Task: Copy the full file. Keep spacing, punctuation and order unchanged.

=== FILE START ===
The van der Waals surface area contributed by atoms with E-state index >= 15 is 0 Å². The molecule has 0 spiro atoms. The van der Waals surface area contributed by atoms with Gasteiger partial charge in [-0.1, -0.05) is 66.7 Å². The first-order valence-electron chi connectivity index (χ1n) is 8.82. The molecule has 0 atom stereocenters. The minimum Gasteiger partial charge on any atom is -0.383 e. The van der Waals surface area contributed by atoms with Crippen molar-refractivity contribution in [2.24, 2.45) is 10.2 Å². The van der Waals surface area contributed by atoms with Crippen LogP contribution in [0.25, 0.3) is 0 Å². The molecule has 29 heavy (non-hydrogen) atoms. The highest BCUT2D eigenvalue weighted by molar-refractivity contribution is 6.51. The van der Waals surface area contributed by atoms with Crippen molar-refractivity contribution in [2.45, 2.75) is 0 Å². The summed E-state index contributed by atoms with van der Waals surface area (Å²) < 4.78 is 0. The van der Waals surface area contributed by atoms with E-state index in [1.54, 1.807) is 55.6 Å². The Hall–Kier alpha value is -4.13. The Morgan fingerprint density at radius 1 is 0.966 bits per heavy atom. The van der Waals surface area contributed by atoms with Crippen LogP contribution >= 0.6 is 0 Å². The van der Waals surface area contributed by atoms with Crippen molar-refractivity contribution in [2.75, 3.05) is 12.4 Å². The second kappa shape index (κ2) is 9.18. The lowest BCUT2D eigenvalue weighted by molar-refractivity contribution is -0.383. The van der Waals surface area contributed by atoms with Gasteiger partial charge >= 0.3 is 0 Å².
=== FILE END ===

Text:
The van der Waals surface area contributed by atoms with E-state index >= 15 is 0 Å². The molecule has 0 spiro atoms. The van der Waals surface area contributed by atoms with Gasteiger partial charge in [-0.1, -0.05) is 66.7 Å². The first-order valence-electron chi connectivity index (χ1n) is 8.82. The molecule has 0 atom stereocenters. The minimum Gasteiger partial charge on any atom is -0.383 e. The van der Waals surface area contributed by atoms with Crippen molar-refractivity contribution in [2.24, 2.45) is 10.2 Å². The van der Waals surface area contributed by atoms with Crippen LogP contribution in [0.25, 0.3) is 0 Å². The molecule has 29 heavy (non-hydrogen) atoms. The highest BCUT2D eigenvalue weighted by molar-refractivity contribution is 6.51. The van der Waals surface area contributed by atoms with Crippen molar-refractivity contribution in [2.45, 2.75) is 0 Å². The summed E-state index contributed by atoms with van der Waals surface area (Å²) < 4.78 is 0. The van der Waals surface area contributed by atoms with E-state index in [1.54, 1.807) is 55.6 Å². The Hall–Kier alpha value is -4.13. The Morgan fingerprint density at radius 1 is 0.966 bits per heavy atom. The van der Waals surface area contributed by atoms with Crippen LogP contribution >= 0.6 is 0 Å². The van der Waals surface area contributed by atoms with Crippen molar-refractivity contribution in [2.75, 3.05) is 12.4 Å². The second kappa shape index (κ2) is 9.18. The lowest BCUT2D eigenvalue weighted by molar-refractivity contribution is -0.383. The van der Waals surface area contributed by atoms with Gasteiger partial charge >= 0.3 is 0 Å².